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April 20, 1993 - Image 12

Resource type:
The Michigan Daily, 1993-04-20

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Page 12-The Michigan Daily-Tuesday, April 20,1993


Sills beats stereotype with success

by Melissa Rose Bernardo
Did you ever wonder what happens
to all the talented University students
after they graduate from the School of
Music? Stereotypically, they jet to the
Big Apple and become waiters. Very
few are never heard from again. Dou-
glas Sills isone Ualum whois currently
makig quite a name for himself in the
national tourof theaward-winning"'The
Secret Garden."
Sills graduated from the University
in 1982 with a Bachelor of Arts in
Music. Raisedin Michigan,he attended
the Cranbrook Institute in Bloomfield
Hills, and began his University studies
in LSA. A vocal teacher encouraged
him topursue formal musical study, and

so with the support of his parents, Sills
transferred to the School of Music to
study vocal performance. After two
years, however, he found the program
too rigid, and returned to LSA. "I was
interested in a wider range of subjects
than the music school allowed me to
pursue," he explained.
Sills got involved with "The Secret
Garden" through "the grapevine of ac-
tors."Through atenacious manager, the
recommendation of the prestigious
James Lapine and Stephen Sondheim,
"a lot of good fortune and a very pre-
pared audition" (plus some familiarity
with the director), Sills was able to land
what he feels is a "very plum part." He
said, "I think any actor is kidding him-

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self if he thinks it's all skill. It's good
fortune and a lot of different factors
coming togetherwhich createan oppor-
tunity like this."
Sills described the story as "a story
of love, healing and passage through
grief." Based on the children's book by
Francis Hodgson Burnett, "The Secret
Garden" tells the story of Mary Lennox
who, due to the death of her parents, is
shipped off to live with her hunchback
uncle, Archibald Craven. "It's the story
ofhow these two people-the little girl
'You have to make the
character real ... an
actor's job is to hear
information on stage
for the first time, even
through you've heard it
400 times .".
-Douglas Sills
and the man - come together to heal
each other from their losses," Sills ex-
plained. On Broadway, the show won
threeTonyAwards (SupportingActress,
Set Design, Book of a Musical), three
Outer Critics Circle Awards and four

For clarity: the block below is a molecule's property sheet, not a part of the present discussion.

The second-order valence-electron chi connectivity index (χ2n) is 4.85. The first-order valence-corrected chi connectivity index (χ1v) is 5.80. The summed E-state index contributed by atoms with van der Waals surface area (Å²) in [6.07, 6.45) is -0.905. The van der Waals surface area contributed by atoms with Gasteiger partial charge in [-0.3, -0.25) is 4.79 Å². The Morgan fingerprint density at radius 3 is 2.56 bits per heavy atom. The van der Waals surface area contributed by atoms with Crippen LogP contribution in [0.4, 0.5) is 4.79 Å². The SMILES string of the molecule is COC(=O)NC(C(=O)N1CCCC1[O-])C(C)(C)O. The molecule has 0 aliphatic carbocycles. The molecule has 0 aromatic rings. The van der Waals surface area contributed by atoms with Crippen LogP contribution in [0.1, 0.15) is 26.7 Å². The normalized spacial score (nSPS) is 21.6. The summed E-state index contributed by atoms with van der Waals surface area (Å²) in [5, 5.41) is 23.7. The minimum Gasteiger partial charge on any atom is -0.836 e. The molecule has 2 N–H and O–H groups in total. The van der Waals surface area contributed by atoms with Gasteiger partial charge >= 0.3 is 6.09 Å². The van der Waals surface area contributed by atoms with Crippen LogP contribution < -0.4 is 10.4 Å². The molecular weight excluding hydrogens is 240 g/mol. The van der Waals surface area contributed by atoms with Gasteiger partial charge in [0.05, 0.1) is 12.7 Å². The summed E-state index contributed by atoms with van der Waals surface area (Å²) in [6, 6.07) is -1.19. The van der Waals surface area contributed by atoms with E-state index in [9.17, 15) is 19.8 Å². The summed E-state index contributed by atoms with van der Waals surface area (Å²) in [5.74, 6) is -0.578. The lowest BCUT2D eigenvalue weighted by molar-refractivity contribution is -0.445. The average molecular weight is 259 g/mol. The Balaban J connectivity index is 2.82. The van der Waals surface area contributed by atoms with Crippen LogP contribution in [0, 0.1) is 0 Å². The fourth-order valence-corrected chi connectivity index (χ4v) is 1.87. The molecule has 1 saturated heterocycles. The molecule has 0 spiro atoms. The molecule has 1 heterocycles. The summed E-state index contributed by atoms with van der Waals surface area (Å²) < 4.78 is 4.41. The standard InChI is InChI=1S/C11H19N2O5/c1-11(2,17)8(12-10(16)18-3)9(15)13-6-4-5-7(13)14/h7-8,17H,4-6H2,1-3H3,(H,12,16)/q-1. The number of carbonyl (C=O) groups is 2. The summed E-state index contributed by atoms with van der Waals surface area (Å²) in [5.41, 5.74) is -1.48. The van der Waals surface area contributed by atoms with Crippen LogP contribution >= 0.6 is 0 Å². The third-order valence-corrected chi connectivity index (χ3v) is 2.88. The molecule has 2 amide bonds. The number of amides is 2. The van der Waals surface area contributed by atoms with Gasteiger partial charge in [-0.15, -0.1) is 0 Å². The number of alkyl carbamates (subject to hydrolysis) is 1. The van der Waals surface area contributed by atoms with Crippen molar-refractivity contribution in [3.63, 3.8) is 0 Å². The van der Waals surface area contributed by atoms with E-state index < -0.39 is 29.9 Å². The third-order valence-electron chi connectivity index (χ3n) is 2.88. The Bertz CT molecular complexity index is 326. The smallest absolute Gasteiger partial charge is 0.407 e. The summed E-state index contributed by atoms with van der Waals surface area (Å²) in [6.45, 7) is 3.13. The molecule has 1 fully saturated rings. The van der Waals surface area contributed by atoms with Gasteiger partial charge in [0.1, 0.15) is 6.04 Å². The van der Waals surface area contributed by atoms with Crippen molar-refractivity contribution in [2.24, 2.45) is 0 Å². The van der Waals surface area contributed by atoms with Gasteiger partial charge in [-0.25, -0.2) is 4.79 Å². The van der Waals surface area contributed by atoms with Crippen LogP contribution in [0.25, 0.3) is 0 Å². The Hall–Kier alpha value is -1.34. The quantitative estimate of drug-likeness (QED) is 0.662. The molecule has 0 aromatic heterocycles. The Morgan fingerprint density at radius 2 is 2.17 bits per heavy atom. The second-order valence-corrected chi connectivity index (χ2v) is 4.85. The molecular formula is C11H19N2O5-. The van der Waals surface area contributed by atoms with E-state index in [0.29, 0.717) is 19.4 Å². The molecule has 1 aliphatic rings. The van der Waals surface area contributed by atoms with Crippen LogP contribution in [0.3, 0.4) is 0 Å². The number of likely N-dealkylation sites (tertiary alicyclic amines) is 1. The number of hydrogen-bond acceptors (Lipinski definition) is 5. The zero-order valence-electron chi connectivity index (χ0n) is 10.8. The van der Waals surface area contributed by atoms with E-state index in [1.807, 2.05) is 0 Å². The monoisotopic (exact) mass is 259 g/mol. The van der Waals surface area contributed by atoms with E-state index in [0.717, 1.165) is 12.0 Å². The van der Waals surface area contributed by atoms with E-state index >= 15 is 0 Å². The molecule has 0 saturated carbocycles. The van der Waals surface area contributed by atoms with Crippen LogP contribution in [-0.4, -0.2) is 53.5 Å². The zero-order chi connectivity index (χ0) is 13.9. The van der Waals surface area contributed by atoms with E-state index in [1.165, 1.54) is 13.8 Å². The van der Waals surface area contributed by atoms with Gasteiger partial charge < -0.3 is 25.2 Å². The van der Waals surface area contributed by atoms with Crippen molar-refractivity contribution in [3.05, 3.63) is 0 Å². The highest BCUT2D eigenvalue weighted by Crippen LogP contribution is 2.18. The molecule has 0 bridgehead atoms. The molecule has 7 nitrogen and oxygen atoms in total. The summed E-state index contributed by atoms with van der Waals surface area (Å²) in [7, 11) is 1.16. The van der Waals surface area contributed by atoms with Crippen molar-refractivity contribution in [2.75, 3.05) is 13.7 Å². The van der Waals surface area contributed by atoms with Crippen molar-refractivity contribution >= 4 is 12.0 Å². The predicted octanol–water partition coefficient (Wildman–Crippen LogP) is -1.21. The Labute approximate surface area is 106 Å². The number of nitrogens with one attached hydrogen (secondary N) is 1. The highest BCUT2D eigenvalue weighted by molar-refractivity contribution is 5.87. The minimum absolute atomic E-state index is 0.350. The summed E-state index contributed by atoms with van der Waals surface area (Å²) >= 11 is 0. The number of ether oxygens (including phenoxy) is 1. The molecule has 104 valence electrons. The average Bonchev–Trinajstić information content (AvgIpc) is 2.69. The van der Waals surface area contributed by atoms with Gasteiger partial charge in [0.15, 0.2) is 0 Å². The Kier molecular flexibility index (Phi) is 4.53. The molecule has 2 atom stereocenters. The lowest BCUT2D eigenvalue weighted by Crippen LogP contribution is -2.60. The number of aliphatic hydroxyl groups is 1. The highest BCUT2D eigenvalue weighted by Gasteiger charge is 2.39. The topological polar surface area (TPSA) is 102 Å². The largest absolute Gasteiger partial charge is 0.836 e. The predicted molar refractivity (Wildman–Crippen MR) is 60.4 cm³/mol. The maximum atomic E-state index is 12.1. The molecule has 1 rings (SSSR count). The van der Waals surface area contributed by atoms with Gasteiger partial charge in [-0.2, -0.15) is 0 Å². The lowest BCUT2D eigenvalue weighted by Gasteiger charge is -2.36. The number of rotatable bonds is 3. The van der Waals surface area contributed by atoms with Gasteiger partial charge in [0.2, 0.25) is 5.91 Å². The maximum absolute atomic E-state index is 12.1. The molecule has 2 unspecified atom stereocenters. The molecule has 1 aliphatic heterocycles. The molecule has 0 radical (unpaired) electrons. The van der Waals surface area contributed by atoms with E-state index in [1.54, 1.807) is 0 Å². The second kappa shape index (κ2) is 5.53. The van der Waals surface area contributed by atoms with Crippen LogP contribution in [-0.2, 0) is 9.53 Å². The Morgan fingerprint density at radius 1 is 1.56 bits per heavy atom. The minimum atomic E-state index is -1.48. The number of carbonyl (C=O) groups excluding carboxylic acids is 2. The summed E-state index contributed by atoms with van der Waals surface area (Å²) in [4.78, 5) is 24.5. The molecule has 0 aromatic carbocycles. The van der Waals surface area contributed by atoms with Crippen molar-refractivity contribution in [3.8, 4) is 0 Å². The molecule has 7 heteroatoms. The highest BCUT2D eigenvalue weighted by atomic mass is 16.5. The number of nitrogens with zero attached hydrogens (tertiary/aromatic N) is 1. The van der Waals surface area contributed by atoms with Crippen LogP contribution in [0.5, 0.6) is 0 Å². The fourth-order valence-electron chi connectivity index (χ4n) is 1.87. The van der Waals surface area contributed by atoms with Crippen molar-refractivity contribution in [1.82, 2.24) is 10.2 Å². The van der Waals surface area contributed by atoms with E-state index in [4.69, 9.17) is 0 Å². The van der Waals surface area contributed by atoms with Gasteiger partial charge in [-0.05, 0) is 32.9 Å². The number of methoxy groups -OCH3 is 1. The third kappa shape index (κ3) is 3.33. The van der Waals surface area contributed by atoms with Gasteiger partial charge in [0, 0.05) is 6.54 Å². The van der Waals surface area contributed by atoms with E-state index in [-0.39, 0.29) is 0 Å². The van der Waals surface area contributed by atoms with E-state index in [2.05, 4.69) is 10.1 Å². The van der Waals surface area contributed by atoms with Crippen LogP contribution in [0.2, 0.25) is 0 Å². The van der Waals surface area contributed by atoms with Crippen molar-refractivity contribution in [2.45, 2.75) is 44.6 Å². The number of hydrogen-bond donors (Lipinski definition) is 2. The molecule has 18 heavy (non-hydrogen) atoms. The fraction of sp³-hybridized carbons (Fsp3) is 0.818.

Drama Desk Awards.
Sills plays Dr. Neville Craven,
Archibald's evil brother, and is the un-
derstudy for Archibald. During the De-
troit engagement, he will perform
Archibald for a week. Aside from the
lure ofa prestigious national tour for his
resume, Sills was attracted to the pro-
duction as an actor. "It was a darker
character, which is always very attrac-

tive to me. And it was a musical -- a
stage piece; living in LA much of my
focus has been on TV and film and
when not, it's been on more classical
theatrical expressions," he explained.
Sills finds a number of challenges as
a performer on a year-long national
tour. "You have to make the character
real ... an actor'sjob is to hear informa-
tion on stage for the first time, even
through you've heard it 400 times," he
"Additionally, thereare specificchal-
lenges to this piece such as dialect-we
speak in a high British dialect; physical
challenges -because it's aperiod piece,
and as a doctor in the early part of the
20th century, there's a different posture
and a different social class."
Asan understudy, Silismustbeready
to switch roles at a moment's notice.
'That's very challenging - to under-
stand both characters' journeys very
distinctly and very concretely so that
you don't confuse them," he said.
Sills is very attracted to the theme of
"The Secret Garden." "I feel very
strongly about the place of theater in the
community. I think to a degree as a great
source of healing and teaching, it has
been somewhat neglected and ignored
... But this piece enables an adult to
bring a child to the theater ... and to
have this journey together.
'The theater can be a transcendent
place - a place where you an leave
your difficulties and some of your joys
behind for a few hours and come and be
transported, and see your life in adiffer-
ent way through the distance of the-
ater," he said.


Douglas Sills plays the role of Archibald Craven in "The Secret Garden."

As it is based on the classic novel,
"'The SecretGarden"has immense value
as a teacher. "I think what this teaches
you is you have to let go and thathealing
usually comes when you open yourself
up, and (usually comes) in the last place
you'd expect... whetherthatbe through
a little girl coming into your life, or a
garden, or a servant, a friend, a book or
a theater piece."
The message of "The Secret Gar-
den" isone that reverberates throughout